Drive for change — the new approach
The pressure from COVID-19 came from our community, an external pressure, and it has been very different to that from central government. Firstly it came very quickly, no time to have meetings and plan endlessly. No reports! But more importantly, what is the driver? The driver is in the local need, the need that is on the doorstep, and in the urgent phone calls. So, dealing with this problem means that we then deal with the actual need in-front of us, rather than a man-made initiative.
The basic design of the new way of working consists of three main things;
We observe that:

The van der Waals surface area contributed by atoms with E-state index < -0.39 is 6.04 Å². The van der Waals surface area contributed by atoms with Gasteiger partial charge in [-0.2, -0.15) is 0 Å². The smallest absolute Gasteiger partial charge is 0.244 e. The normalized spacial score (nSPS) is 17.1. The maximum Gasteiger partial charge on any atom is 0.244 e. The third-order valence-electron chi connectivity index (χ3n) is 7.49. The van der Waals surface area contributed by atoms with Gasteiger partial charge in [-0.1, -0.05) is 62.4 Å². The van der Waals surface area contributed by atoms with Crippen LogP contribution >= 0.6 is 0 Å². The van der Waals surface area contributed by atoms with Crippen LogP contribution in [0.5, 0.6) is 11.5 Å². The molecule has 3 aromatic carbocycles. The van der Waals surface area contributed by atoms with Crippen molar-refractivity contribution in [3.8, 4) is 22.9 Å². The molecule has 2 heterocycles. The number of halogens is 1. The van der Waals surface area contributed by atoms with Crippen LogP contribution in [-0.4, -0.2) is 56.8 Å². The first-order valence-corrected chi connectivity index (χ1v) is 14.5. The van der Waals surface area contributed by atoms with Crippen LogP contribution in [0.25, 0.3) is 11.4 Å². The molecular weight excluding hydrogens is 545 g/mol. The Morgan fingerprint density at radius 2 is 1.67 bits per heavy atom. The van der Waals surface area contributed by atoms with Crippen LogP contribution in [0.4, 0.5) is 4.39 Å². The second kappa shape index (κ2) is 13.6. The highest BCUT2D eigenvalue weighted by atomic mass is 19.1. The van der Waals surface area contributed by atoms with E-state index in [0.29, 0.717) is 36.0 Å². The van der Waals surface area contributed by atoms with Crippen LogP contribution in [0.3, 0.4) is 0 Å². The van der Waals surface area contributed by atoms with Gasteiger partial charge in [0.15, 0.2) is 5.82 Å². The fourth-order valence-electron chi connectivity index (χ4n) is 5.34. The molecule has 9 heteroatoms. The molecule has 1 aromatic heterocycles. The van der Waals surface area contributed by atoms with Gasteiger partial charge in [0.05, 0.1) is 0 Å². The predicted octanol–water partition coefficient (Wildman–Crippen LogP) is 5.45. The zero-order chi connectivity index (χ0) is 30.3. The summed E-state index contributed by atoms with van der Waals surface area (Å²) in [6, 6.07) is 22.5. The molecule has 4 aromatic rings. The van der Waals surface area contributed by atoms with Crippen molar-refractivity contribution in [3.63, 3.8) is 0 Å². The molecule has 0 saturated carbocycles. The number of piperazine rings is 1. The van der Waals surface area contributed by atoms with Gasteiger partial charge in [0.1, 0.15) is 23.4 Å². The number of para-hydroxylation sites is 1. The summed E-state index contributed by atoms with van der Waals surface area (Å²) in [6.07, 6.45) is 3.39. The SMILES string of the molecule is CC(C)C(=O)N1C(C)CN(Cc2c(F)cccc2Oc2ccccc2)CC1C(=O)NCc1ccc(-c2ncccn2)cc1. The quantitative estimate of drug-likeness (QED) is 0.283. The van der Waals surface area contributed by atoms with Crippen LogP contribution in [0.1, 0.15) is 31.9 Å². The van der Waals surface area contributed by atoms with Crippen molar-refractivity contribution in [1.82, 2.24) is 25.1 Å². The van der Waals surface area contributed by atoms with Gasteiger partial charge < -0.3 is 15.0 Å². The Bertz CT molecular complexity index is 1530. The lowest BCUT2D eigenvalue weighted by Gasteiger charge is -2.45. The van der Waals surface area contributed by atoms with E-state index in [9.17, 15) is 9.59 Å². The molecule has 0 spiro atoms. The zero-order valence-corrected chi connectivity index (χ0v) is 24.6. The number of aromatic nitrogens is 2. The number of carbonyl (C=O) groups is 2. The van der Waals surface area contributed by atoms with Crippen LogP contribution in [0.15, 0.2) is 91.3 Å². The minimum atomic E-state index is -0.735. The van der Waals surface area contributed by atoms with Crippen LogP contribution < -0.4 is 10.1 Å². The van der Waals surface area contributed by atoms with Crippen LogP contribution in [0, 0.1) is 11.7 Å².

The impact of reduced central funding, drives us to cut activities and non-essential services.
The impact of being confronted with real problems, drives us to support people to get them back to supporting themselves.
A brief comment about urgency — it is a driver for change that is often needed to bolster us into action. That pressure creates speed, and drives the activity and solutions that we use to address that change. And the quicker the speed of the problem, the more rapidly we need to respond.
An Example — One hospital Chief Exec sent an email to all staff, congratulating all staff on moving a haemoglobin ward. It was completed in two weeks, rather than taken two years!
Two; The redesign — the current approach
How we redesign in the public sector needs no introduction here. Most of us can make a list of ‘cures’ for our woes that we have seen over the years. The main characteristics of such change might be something like:
The redesign — the new approach